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WASHINGTON, DC: A report by advocacy non-profit group Oil Change International (OCI) says Chevron, ExxonMobil, Shell, TotalEnergies, BP, Eni, Equinor, and ConocoPhillips have no plans to meet the Paris Agreement goal of limiting global warming to 1.5°C.

All but BP and Shell have explicit goals to increase oil and gas production and every company intends to rely on carbon capture and storage (CCS) and offsets to avoid ending the production of fossil fuels.

David Tong, report author and OCI campaign manager commented: “There is no evidence that big oil and gas companies are acting seriously to be part of the energy transition.”

Since the Paris Agreement, adopted by 196 countries in 2015 and entering into force the following year, the world’s 60 largest private banks have provided US$6.9 trillion to finance fossil fuel expansion.

The 15th annual Banking on Climate Chaos report reveals JPMorgan Chase, Mizuho, and Bank of America have been the worst funders of fossil fuel production since 2016 while the largest single funder of the sector’s expansion was Citibank with US$204 billion.

In 2023 the leading underwriters of tar sands extraction were CIBC, RBC, and Scotiabank with US$523 million each; Mitsubishi UFJ Financial Group committed US$512 million to companies doing ultra deepwater offshore drilling; JPMorgan Chase financed fracking with US$6 billion; CITIC backed coal mining with US$7.6 billion; UniCredit committed US$265 million to companies involved in Arctic drilling and Bank of America financed oil and gas extraction in the Amazon biome with US$162 million.

The Banking on Climate Chaos report is authored by OCI, the Rainforest Action Network, BankTrack, the Center for Energy, Ecology, and Development, Indigenous Environmental Network, Reclaim Finance, Sierra Club, and Urgewald. It has been endorsed by 589 organizations in 69 countries.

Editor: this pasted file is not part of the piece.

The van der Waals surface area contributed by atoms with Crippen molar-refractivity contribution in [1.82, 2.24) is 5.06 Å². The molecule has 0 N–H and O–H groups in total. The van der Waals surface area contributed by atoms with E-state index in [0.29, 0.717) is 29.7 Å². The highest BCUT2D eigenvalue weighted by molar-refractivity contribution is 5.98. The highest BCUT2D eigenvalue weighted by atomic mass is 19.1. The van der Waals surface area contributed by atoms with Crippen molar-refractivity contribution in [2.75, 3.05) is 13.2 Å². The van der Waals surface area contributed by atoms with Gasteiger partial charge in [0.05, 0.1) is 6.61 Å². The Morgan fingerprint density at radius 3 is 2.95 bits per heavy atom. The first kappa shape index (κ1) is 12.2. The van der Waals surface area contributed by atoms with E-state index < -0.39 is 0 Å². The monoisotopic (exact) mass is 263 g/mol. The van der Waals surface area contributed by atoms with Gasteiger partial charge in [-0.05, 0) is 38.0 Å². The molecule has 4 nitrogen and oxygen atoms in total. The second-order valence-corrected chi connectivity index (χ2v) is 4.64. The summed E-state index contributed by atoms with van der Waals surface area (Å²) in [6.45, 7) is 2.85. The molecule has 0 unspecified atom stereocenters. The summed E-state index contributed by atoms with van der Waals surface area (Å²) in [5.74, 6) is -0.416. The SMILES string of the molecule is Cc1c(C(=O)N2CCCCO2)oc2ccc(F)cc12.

“I dream of a time when we don’t have to produce this report any more as we would finally be protecting the planet for the next generation,” said Diogo Silva, co-author and Banktrack campaigner. “But no: at the same time that fossil pollution is spreading death through record heat, months of rain pouring down in hours, and other once extreme weather events, fossil banks keep banking on climate chaos.”

Evidence of the fossil fuel industry’s decades-long effort to cover-up its accountability for climate change was published in April by Democratic staff of the U.S. House of Representatives Committee on Oversight and Accountability and respective staff of the Senate Budget Committee.

For the first time documents show that fossil fuel companies have understood since at least the 1960s that burning fossil fuels causes climate change and have then worked for decades to undermine public understanding of this fact and to deny the underlying science.

During the intervening decades, ExxonMobil, Chevron, Shell USA, BP America, the American Petroleum Institute (AI), and the U.S. Chamber of Commerce “evolved from explicit denial of the basic science underlying climate change to deception, disinformation, and doublespeak,” according to the Congressional report.

The six entities continued to obstruct and delay the Committees’ investigation by redacting or withholding over 4,000 documents while making “baseless legal arguments and flouting longstanding congressional practices and norms for investigations”.

Despite the lack of cooperation, the two committees conclude the oil and gas industry has sought to position natural gas as a green “bridge fuel” between coal and cleaner, renewable energy to ensure it fuels the U.S. economy in the long-term.

At the same time the sector has acknowledged internally there is significant scientific evidence that the lifecycle emissions from gas are as bad as coal and are incompatible with scientific emissions reduction targets.

While publicly supporting the Paris Agreement, fossil fuel companies have privately recognized their emission reduction goals won’t be achieved and have lobbied directly, or through their trade associations, against pro-climate legislation.

The group has also publicly celebrated carbon capture and storage (CCS) technologies to help reduce CO2 emissions while privately acknowledging that the technology is expensive and they can’t afford it; and publicly promoted algae-based biofuels as an innovative low-carbon technology while investing little in its R&D and then cancelling their programmes entirely.

Testifying before the U.S. Senate Budget Committee’s fossil fuel investigation Sharon Eubanks, former lead counsel for the United States in the federal government’s racketeering case against the tobacco industry, said the oil and gas sector has emulated its behaviour over a 50-year period.